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HOME NRI JOURNAL Essential Security Strategies for Digital Transformation


Innovation magazine that generates hints for the future


Essential Security Strategies for Digital Transformation

Jun Odashima, Senior Managing Director, Nomura Research Institute & President, NRI Secure Technologies


#Cyber security

#Zero Trust

Dec. 11, 2019

Over the past few years, regardless of the type of industry, digital transformation (DX) has become a critical business issue for Japanese companies. However, we failed to address this as a real issue for a long time. As per a survey on security measures for digitalization conducted by NRI Secure Technologies in the U.S., Singapore, and Japan, nearly 86% of companies in the U.S. and Singapore acknowledged taking countermeasures for security, while this is only about 31% for Japanese companies.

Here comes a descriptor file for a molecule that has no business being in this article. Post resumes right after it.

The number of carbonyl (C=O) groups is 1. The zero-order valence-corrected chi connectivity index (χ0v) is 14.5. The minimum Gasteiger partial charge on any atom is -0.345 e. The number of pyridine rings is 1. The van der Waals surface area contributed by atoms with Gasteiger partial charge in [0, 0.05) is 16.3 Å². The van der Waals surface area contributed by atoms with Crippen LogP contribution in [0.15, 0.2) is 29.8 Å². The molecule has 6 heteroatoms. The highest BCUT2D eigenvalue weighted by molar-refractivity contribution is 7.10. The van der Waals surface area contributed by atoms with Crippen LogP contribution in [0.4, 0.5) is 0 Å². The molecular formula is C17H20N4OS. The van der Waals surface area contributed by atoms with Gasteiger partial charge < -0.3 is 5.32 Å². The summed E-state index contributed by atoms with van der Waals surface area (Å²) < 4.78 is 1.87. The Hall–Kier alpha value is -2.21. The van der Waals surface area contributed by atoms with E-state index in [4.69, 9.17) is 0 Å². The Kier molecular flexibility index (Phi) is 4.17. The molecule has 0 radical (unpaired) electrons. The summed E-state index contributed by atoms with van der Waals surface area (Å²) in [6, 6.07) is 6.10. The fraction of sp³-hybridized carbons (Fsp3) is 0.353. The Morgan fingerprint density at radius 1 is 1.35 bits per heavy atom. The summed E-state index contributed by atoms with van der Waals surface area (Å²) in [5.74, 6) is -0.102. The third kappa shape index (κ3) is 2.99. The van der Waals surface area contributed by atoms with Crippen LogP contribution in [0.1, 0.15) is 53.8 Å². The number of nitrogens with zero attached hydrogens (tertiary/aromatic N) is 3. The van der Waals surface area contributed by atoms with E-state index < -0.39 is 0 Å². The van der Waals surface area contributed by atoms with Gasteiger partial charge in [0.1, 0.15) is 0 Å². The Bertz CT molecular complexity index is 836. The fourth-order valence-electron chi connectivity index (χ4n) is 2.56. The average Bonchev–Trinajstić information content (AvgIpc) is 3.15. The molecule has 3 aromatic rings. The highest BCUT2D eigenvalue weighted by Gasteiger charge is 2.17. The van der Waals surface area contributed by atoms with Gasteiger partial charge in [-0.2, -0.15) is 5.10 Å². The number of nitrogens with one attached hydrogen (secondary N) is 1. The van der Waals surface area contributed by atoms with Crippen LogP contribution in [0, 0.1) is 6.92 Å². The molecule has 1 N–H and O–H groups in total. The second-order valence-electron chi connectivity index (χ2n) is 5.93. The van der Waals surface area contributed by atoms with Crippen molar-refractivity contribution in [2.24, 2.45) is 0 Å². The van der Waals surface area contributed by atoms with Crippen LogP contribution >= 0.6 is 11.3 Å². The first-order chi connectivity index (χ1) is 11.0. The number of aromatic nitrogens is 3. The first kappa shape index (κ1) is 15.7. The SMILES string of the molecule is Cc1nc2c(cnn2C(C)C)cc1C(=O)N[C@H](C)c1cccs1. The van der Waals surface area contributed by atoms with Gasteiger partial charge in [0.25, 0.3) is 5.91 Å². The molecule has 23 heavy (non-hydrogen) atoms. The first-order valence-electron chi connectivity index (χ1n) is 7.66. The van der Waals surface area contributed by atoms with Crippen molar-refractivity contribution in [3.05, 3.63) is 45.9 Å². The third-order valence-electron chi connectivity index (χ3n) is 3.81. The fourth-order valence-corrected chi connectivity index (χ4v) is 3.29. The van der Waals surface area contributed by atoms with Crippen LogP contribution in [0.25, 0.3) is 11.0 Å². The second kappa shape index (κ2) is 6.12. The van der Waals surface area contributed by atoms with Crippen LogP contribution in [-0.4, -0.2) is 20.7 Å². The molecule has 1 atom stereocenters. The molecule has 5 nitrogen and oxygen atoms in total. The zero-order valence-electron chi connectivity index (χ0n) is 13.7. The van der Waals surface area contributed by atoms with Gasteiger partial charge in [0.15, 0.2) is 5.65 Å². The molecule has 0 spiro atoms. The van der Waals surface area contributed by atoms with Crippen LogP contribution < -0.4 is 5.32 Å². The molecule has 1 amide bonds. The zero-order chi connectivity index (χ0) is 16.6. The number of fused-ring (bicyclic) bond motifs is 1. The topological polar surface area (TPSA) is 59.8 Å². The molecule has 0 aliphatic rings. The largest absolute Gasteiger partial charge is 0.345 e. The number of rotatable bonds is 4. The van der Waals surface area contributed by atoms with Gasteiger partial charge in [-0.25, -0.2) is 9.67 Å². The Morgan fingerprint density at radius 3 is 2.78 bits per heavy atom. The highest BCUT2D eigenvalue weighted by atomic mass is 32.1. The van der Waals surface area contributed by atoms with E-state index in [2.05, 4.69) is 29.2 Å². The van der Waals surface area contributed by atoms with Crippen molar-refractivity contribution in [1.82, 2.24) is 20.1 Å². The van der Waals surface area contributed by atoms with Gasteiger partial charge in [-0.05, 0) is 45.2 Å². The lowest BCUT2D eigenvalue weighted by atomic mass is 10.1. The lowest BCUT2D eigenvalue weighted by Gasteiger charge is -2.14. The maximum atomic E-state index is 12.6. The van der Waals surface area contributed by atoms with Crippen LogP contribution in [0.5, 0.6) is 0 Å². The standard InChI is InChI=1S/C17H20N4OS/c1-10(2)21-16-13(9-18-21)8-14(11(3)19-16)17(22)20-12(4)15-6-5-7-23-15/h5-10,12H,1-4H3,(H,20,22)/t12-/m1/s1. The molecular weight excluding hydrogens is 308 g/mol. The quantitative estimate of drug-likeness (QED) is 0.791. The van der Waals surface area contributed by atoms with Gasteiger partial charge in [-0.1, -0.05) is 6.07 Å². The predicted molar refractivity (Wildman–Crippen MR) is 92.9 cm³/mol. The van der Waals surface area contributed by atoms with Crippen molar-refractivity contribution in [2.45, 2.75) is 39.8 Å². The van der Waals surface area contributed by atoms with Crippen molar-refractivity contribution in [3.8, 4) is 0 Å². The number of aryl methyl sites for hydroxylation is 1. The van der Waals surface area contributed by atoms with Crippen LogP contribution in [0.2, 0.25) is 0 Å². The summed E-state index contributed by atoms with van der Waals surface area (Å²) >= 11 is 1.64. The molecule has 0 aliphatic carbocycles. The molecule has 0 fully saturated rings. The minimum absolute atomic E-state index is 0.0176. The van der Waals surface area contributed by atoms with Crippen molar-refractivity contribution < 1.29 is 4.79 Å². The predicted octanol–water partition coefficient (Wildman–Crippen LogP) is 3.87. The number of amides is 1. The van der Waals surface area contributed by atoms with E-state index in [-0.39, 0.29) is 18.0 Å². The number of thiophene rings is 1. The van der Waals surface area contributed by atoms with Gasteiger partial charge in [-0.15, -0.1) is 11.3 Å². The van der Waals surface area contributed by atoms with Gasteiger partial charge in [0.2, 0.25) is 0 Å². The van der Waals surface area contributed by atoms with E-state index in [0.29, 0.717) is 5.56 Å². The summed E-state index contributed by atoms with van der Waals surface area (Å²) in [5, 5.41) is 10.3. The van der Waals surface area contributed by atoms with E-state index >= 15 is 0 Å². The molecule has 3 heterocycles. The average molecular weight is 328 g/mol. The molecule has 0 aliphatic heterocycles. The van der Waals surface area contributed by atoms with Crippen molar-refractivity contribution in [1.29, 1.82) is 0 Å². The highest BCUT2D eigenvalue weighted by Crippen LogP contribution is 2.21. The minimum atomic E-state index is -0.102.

What's more concerning here is the recent data and personal information leaks in core business and services, leading to financial losses for some of Japan's leading user companies dealing with digitalization. Plenty of DX managers have also realized the significance and pressing need for security. In this article, we will discuss two particularly important security strategies for DX.

Provision for appropriate security measures for DX at the design stage